ROGER HODGSON in the Toronto Sun, Oct 2006

ROGER HODGSON in the Toronto Sun, Oct 2006

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For such a simple man

October 2006

Roger Hodgson got a very pleasant surprise when he joined Ringo Starr's all-star band for a tour five years ago.

Hodgson, the former lead singer of British art-pop band Supertramp, wasn't sure if anyone in Canada would remember who he was, or the songs he wrote.

But Hodgson clearly was underestimating just how important Supertramp was in Canada in the 1970s and '80s, thanks to albums like Crime Of The Century and Breakfast In America, and singles like Give A Little Bit and The Logical Song.

"I think I had forgotten a little bit by that point, because I had been away for a long time," said the 56-year-old Hodgson, who will play Casino Rama tonight and tomorrow.

"The Ringo tour was the first time in a while that I had been back through Canada. It doesn't take long, even a year or two away, where that insecure place in you begins to wonder, 'Are they going to still remember me?' But for me the high point of the Ringo tour was playing the Canadian shows."

Supertramp always was big in Canada, and for some reason particularly in Quebec. Hodgson's recently released concert DVD, Take The Long Way Home, was recorded at Place Des Arts in Montreal, and he took part in an episode of Canadian Idol earlier this year.

"Canada really was first," said Hodgson, recalling Supertramp's rise. "We did have a No. 1 album in England, but something happened with Canada. It just exploded.

"I remember one day we were giving away tickets in Louisville, Ky., literally on the street handing tickets to people trying to get an audience for the night, and a few nights later we were at the Montreal Forum playing to an ecstatic, breathless audience. And it was just mind-blowing at the time, because we had never played places the size of the Forum before."

Hodgson, who lives in California now, greatly has enjoyed getting reacquainted with his own playlist over the past few years. After he left Supertramp in the mid-'80s, it took some time for him to realize he could tour on his own.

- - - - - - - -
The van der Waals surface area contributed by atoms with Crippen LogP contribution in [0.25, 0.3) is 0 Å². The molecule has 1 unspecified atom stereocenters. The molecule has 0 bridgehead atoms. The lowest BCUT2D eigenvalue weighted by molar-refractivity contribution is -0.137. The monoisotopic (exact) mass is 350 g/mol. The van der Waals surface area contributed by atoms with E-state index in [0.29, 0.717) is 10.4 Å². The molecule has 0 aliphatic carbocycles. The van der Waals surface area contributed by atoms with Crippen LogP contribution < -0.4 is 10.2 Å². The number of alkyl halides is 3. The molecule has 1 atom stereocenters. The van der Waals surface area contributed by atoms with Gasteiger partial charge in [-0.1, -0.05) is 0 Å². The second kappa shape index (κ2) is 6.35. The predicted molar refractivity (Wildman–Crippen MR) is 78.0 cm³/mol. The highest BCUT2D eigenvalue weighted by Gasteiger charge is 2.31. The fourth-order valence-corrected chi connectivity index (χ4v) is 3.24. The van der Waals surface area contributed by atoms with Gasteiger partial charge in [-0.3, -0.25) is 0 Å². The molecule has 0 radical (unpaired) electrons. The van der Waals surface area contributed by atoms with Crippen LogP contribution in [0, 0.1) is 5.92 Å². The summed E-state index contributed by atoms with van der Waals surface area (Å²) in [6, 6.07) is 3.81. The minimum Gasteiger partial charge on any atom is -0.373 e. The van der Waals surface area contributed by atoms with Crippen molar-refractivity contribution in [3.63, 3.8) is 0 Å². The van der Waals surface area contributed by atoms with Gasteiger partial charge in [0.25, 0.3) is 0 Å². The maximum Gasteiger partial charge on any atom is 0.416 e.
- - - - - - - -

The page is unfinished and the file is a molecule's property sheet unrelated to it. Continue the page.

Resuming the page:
"I had lost my taste for (live performance)," Hodgson said. "I didn't even think in those terms, to tell you the truth, because I was so wrapped up in raising my family. But I don't think I ever realized I could tour by myself.

"I do have a sax player with me (currently), but at that time I equated touring with, 'I have to have a band, I have to have a whole production, I have to have busses and everything else.' It just felt too huge a thing to put together.

"So it was very enlightening for me when I did my first solo show, because I thought, 'Wow, that's amazing.' And the reaction from the audience was amazing."

Hodgson enjoys the intimate connection he feels with his fans these days, because he admitted he was "kind of an introvert" back in his Supertramp days.

"I never spoke," Hodgson said. "Actually, the first time I spoke with Supertramp was to tell the world I was leaving."

If shyness overtakes Hodgson again, he always can let his songs speak for themselves -- especially in Canada.

"We had two diamond albums in Canada (representing sales of one million units each), which back then meant that about one in 20 people had Crime Of The Century and Breakfast In America," Hodgson recalled.

"It's my favourite award we got, this little black plaque with -- well, it's not a real diamond, I wish it were -- but it's in the middle. It's stunning, one in 20. It really was incredible."

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